By Holly Schofield
Dystopian fiction seems to be built into the human psyche. Is it our default setting, or can we transform our collective narrative into a higher philosophy, a better way of thinking? These past couple of years of near-dystopia need to be overcome—as Spider Robinson says: let’s refute entropy.
It’s rare to see any form of media where the character arc is one of gaining non-futile hope. Just like we’ve added diversity, a sense of justice, and the climate emergency to SFF in recent years, can we add hope? Can optimism be the new “bleak”? I think it can.
Hopepunk was coined by Alex Rowland in 2017 as the antithesis of grimdark and dystopian fiction. It embodies the aesthetic of positivity and spans the broad spectrum of speculative fiction—yes, even horror. It’s a bandwagon whose time has come. As @AbrahamHanover tweeted, “In an age of performative cruelty, kindness is punk. Be as punk as f*ck.”
So how do you write hopeful narratives that reflect those social values? Optimism in fiction is considered cheesy, childish, or uncool. “Message fiction”—even with a focused environmental message that is hard to argue with—is considered didactic and preachy (and it can be, if mishandled). Let’s look at some techniques:
We don’t write in a vacuum. We head for the SFF section of our local bookstore with expectations of content. By choosing a subgenre, we narrow that further. A steampunk story will have clockworks, a cyberpunk story will have cool tech, and a solarpunk story will have hope.
Derived from the trenchcoated-and-mirrorshades cyberpunk subgenre, solarpunk emphasizes environmental concerns, as well as Afrofuturism, Amazofuturism, and other resistance movements. In these stories, BIPOC, queer, disabled, neurodivergent, and other marginalized communities flourish and evolve into utopic scenarios. Recent articles from YES! Magazine, the BBC, and Vice attest to the new wave of sunshine spreading across all media.
It’s happening in our own fertile fields. Grist’s Fix solarpunk contest (read the winners here) attracted 1,100+ entries. Reckoning magazine started in 2016 and is going strong. Most major established SFF magazines have published Technogaianism stories in 2021, and new online publication Solarpunk Magazine‘s recent Kickstarter has been wildly successful. As writers know, if you build a market, writers and readers will come.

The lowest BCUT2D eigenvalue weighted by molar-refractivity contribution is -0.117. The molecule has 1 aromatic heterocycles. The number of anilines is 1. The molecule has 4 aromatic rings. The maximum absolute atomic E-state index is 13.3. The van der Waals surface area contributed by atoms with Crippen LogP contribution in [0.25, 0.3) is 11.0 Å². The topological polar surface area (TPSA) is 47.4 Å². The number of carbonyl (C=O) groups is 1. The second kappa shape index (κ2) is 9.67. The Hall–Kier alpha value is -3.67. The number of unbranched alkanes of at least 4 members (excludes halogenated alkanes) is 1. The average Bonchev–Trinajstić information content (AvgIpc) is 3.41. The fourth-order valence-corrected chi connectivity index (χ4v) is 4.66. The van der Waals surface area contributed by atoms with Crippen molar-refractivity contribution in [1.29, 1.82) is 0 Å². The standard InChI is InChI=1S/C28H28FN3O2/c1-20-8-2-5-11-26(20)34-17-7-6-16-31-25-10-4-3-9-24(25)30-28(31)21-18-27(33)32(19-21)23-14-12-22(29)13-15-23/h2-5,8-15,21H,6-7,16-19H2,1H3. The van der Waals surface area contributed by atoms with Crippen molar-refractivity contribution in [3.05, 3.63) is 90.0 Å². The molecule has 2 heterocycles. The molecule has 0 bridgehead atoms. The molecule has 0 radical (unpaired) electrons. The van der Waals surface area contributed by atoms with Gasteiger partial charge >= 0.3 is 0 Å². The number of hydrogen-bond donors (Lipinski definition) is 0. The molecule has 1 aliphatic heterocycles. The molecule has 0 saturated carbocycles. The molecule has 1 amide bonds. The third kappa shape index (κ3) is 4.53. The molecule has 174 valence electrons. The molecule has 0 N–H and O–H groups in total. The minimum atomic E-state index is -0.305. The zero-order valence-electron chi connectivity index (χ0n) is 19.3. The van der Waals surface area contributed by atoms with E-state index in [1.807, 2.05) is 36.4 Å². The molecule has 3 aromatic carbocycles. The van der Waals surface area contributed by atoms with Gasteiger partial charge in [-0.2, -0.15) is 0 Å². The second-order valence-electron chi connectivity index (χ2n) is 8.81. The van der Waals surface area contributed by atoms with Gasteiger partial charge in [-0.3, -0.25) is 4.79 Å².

You can go for softer, more character-driven stories, like Becky Chambers’s The Long Way to a Small, Angry Planet, which The Guardian called “a quietly profound, humane tour de force that tackles politics and gender issues with refreshing optimism.”
Conversely, get harder. Alia Gee’s Suncatcher: Seven Days in the Sky piles problem after life-threatening problem onto its protagonist. Indrapramit Das’s short story, “A Necessary Being,” shows a high degree of physical and mental pain as giant mechas are left desolate after planting millions of trees. The gentle ending lands all the sweeter due to this extreme contrast.
Another technique is to avoid the “lone hero” trope and illustrate communal problem-solving methods that actually work, as noted by Uncanny Magazine in Ada Palmer and Jo Walton’s essay “The Protagonist Problem.” Marie Vibbert’s “The Unlikely Heroines of Callisto Station” (Analog July/Aug 2021) is a good example: it’s all about group dynamics and successful collaboration.
Setting in Motion
Using setting to indicate mood is nothing new, but when it’s the local ecosystem the characters depend upon, it can be an active participatory character moving toward a brighter future. In L.X. Beckett’s fast-paced solarpunk mystery/romance “Cat Ladies” (Fantasy & Science Fiction, July/August 2021), the mobile rewilding unit—which provides both home and occupation to members of the community—is methodically moving through Calgary every second of the story, rehabilitating the suburbs back to prairie.
Create worlds that let the reader imagine them continuing for centuries to come, not collapsing from internal stresses after the last page. As one character in James Bradley’s Clade comments near that book’s end: “It is always a beginning.”
When you worldbuild a community that is working toward resilience and sustainability, you are imagining a better place. Spread that vibe! Let’s transform what John Clute calls “the ongoing SFF conversation” into a new and vibrant way forward. First SFF, then the world!
Holly Schofield travels through time at the rate of one second per second, oscillating between the alternate realities of city and country life. She started writing in 2012 and has been a member of SFWA since 2016. Over 90 of her short stories are published in places like Analog, Lightspeed, Escap